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Taste

Ri Ra’s pub fare better than most

Don’t believe us? Wait until you try the corned beef and cabbage

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Corned beef and cabbage at Mandalay Place’s Ri Ra Irish pub; we’re already there.
Photo: Beverly Poppe

A boisterous St. Patrick’s Day arrival for Rí Rá, the new Irish pub in the shopwalk space known as Mandalay Place, may have effectively announced a favorite new drinking spot on the Strip. But let’s discuss the experience beyond the clichés. Rí Rá may follow in the grand tradition of “authentic” pubs, from traditional menu to imported scenery and staff, but it looks and tastes better than its predecessors.

Just like the others, this place is proud of where its furnishings come from; parts of the 19th-century bar were restored in Ireland and shipped to the Strip. That tidbit isn’t nearly as impressive as the look and feel of this space, a seemingly never-ending thread of bar counters and comfy corners perfect for chilling or drinking too much Jameson. There are actually three bars, three different dining rooms, two live music stages and a great hidden chill space with a fourth bar, ’70s-style wooden walls and super-big screen TV. Wherever you land, you should probably drink Guinness, since there’s a Guinness retail store next door.

Details

Rí Rá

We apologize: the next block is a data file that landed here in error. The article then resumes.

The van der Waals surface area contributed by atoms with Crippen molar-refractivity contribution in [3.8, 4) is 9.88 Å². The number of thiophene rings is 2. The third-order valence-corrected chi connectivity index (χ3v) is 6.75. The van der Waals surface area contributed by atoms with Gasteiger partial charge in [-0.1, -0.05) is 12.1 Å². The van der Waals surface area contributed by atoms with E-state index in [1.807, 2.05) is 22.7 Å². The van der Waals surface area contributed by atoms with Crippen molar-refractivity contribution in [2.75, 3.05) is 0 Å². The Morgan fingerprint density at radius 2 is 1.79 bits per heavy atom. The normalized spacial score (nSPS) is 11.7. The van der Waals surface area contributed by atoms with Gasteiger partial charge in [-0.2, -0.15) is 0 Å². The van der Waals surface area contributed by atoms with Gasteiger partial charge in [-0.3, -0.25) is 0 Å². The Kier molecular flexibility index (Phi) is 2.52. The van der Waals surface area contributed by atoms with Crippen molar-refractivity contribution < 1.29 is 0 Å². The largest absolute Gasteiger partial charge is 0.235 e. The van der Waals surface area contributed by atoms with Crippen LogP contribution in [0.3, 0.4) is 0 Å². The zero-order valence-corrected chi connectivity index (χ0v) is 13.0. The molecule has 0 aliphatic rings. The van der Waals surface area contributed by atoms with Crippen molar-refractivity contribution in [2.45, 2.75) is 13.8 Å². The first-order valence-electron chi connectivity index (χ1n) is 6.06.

At Mandalay Place, 632-7771
Monday-Friday, 11 a.m.-4 a.m.; Saturday, 9 a.m.-4 a.m.; Sunday, 9 a.m.-3 a.m.

Rí Rá’s corned beef and cabbage is the single best plate of food I have tasted in any pub. The kitchen brines its own brisket, drops great, thick slabs of it on a pile of mashed potatoes and braised cabbage and douses the plate with a creamy parsley sauce. Hearty doesn’t begin to describe it. The best part is the salty, melty bits of fat lining each slice of meat.

The menu also is unique in that it offers more Americanized dishes like that one, alongside truer Irish versions, in this case traditional bacon and cabbage with boiled potatoes. There’s also shepherd’s pie, with lamb, versus cottage pie, with beef. Take your pick, both have savory sauce and a slightly crispy mashed potato crust. Fish and chips, beer battered haddock, and potato wrapped halibut with cauliflower puree and mustard sauce also are stellar. The cuisine here is heavy, yes, but so much more refined than the bars where you’ve been munching on “Irish” potato skins. Now we can all step our pub grub game up.

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Brock Radke is Las Vegas Weekly's food editor and author of the Strip-focused column The Incidental Tourist. He has written ...

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